The Sufferings of Christ
1 Peter 2:24
What great encouragement to patience and fortitude is afforded the followers of Jesus, by the apostle's contrast of the light and transient afflictions of the present time, with the eternal weight of glory reserved for them in heaven! How forcible the argument which he draws from the approaching scenes of another world, to urge Christians in this, to a life of holiness and self-denial! How vivid and terrible his picture of the dissolution of nature by the great conflagration! Imagine the heavens wrapped in dissolving flames, and the elements melting to the centre of the globe. The victorious and inextinguishable fire towers to the empyrean; the magnificent palace of creation is lost in the smoke of its own burning; and the ear is stunned, and the soul is horrified, by the crash of its final fall. "Seeing then, that all these things must be dissolved, what manner of persons ought ye to be in all holy conversation and godliness; looking for, and basting unto the coming of the day of God;" "using all diligence to make your calling and election sure;" "that ye may be found of him in peace, without spot, and blameless;" that "so an abundant entrance may be ministered unto you, into the everlasting kingdom of our Lord and Saviour Jesus Christ!"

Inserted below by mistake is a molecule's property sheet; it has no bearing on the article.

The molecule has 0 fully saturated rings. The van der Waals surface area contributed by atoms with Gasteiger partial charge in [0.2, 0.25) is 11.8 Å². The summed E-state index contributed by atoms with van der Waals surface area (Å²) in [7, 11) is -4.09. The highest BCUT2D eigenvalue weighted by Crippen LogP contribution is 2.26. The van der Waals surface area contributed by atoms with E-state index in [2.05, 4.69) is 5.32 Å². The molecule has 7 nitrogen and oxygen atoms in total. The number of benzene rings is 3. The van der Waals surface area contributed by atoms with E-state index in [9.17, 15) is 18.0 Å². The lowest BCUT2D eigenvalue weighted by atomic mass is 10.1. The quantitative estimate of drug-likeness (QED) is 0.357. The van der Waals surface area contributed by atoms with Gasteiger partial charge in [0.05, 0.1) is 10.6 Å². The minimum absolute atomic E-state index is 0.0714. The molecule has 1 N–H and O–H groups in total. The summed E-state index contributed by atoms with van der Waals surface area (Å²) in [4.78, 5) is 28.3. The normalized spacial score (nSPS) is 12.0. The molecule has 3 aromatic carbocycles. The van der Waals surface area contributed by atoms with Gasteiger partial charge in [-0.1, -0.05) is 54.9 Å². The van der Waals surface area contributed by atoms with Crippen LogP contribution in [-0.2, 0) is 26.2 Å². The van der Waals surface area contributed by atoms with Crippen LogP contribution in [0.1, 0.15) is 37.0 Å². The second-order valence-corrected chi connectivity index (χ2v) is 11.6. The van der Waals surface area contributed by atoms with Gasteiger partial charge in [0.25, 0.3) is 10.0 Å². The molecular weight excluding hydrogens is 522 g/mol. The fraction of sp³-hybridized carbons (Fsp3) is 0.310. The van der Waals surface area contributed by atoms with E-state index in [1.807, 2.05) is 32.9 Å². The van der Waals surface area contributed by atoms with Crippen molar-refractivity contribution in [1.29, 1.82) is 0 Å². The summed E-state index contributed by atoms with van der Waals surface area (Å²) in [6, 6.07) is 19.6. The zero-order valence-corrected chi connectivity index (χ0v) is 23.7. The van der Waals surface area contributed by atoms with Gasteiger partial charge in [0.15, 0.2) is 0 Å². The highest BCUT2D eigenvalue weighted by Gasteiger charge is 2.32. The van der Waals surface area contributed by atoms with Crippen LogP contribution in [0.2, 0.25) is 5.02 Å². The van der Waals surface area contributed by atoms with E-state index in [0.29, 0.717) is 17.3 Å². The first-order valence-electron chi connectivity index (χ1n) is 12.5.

Such, substantially, is the argument. But the apostle employs another; the Christian's obligation to imitate Christ, suffering for him as he suffered for us, with the same fortitude and resignation, though not to the same extent, nor for the same purpose. It is in this connection he uses the language of the text: "Servants, be subject to your masters with all fear; not only to the good and gentle, but also to the forward. For this is thankworthy, if a man for conscience toward God endure grief, suffering wrongfully. For what glory is it, if, when ye be buffeted for your faults, ye shall take it patiently? but if, when ye do well, and suffer for it, ye take it patiently, ...
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